• Sara Brown-Rigoli

Master the Art of the Tone Guide

Important question: have you taken the time to create a tone guide for your brand? If not, what are you waiting for? Not sure what exactly a tone guide is or why it’s so important for your brand to have? Don’t worry, the answers to these questions are coming your way.


What is a Tone Guide and Why is it Necessary?


Let’s start here; what exactly is a tone guide? A tone guide is a blueprint for your company when it comes to writing copy and content in your brand’s voice. This may sound like an obvious tool most companies would create to have as a guide for any and everyone who will write in the voice of the brand at some point. However, you’d be surprised at the amount of companies that completely skip this step and just begin the process of copy and content creation.


When asked to describe their brand voice, the answers can vary based on who you ask in the company, which is exactly why a tone guide is so crucial to creating uniformity across the board. And trust me, when it comes to your brand voice, uniformity is a good thing as it absolutely helps you build trust with your audience. Remember - uniformity doesn’t mean boring! It simply means the voice and tone are consistent in each and every communication you have with your clients.


How to Begin Creating Your Tone Guide


In order to create a tone guide, there are some easy and simple steps you can take to get you started and on your way. If your company is already established and has been producing copy and content, do an assessment of the current voice and tone that is used throughout your marketing materials. Depending on how old your company is and how long you’ve been around, this step could take a bit of time. If your company is fairly new, or you’re still in the process of getting your company up and running, take the time now to establish a tone guide for your brand so it’s not something you have to circle back to later. Getting your ducks in a row here now will be a huge benefit in multiple ways moving forward.


Once you have done the assessment of your company’s current voice and tone, decide what elements fit with your branding and which ones need to be removed and replaced. Believe me, if there hasn’t been an established tone guide, there will definitely be elements you will not want to use for your brand voice. This is an important step because this is where you are laying the foundation to creating a consistent voice for your brand across all channels. Consistency is key, especially when it comes to messaging, as it can lead to a 23% revenue increase for brands.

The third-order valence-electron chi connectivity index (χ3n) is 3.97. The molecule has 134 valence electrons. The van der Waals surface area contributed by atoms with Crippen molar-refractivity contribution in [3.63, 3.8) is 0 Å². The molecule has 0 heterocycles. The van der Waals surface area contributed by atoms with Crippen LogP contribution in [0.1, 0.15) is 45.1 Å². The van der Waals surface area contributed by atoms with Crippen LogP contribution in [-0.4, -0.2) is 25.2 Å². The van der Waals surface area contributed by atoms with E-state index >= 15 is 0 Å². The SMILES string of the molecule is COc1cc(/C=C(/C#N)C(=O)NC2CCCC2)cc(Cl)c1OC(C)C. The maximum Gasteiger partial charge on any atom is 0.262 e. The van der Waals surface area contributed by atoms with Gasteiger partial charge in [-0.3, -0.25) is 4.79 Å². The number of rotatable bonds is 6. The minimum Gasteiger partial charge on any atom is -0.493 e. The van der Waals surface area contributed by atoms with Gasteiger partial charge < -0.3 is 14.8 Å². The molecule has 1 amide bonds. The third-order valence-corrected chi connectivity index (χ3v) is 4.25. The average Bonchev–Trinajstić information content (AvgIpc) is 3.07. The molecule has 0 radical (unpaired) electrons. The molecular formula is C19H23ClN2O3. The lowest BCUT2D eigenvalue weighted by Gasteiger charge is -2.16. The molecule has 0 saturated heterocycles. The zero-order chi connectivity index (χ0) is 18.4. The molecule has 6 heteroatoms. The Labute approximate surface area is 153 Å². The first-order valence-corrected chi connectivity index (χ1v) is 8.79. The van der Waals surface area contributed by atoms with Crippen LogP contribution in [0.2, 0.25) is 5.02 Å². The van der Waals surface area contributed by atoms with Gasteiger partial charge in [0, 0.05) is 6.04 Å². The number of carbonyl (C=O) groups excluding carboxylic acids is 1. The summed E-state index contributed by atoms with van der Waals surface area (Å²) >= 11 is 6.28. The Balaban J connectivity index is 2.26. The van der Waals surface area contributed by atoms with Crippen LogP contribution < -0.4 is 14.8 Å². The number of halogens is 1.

Other Elements to Consider for Your Tone Guide


Now think about attributes that describe your company. An attribute is a quality or characteristic given to a person or thing; in this case, your brand’s voice. Best practice is to choose the top 3 attributes that represent your company best. These attributes could literally be anything: ambitious, balanced, generous, modest, proactive, sincere, understanding, and so on. There is no right or wrong choice for attributes, but it is important to be intentional with these choices. Remember, the goal is to build consistency in your brand, which builds trust with your audience, which leads to more sales.


The attributes have been determined, so now the focus moves to word choice. This can be the most tedious part of creating your tone guide because it requires a lot of detailed research and intentional thought behind the choices. You should be able to explain the intention of why you use one word over another. This is also where all syntax rules (i.e. sentence structure, language considerations, no passive voice, etc.) should be noted, as well. It is important to note that it is not necessary to adhere to any specific type of grammar rules or formatting, such as AP or Chicago style. What is necessary here is ensuring there is a cohesive style for your companies syntax rules across the board.


Determining the word choice for your brand helps with the next step; establishing brand language. These are things like your elevator pitch, USP (unique selling point), slogan, or any other set branding used for the company. If you already have these elements, do they fit within the tone guide you have created? Do they need to be reworked? Do they need to be thrown out completely and made from scratch? These should ultimately be the ideal examples of the tone and voice for your brand.


Do You Need a Copywriter to Create Your Tone Guide?


Can you create a tone guide by yourself with the help of a copywriter? Absolutely. Which is great news, as not every company may have the resources to hire a copywriter off the bat. This is the type of project that can be done in as little as an hour if you really need it on the fly. However, in order to have a properly detailed and thoughtful tone guide that is a reflection of your business, dedicating several hours to this project is a more realistic timeline. The real question you need to ask yourself is if you have the time, or even want to spend that time, on creating a tone guide for your brand.


Copywriters are paid experts at connecting businesses with people. They are masters of tone and word choice. Let them use their skills to do the research and writing. Spending the necessary amount of time on a project like a tone guide is what copywriters are literally paid to do for work. Paying an expert to delegate certain projects allows you the opportunity to spend that time focused on the areas of your business no one but you can do. Take advantage of a copywriter’s skills today and get that tone guide done.




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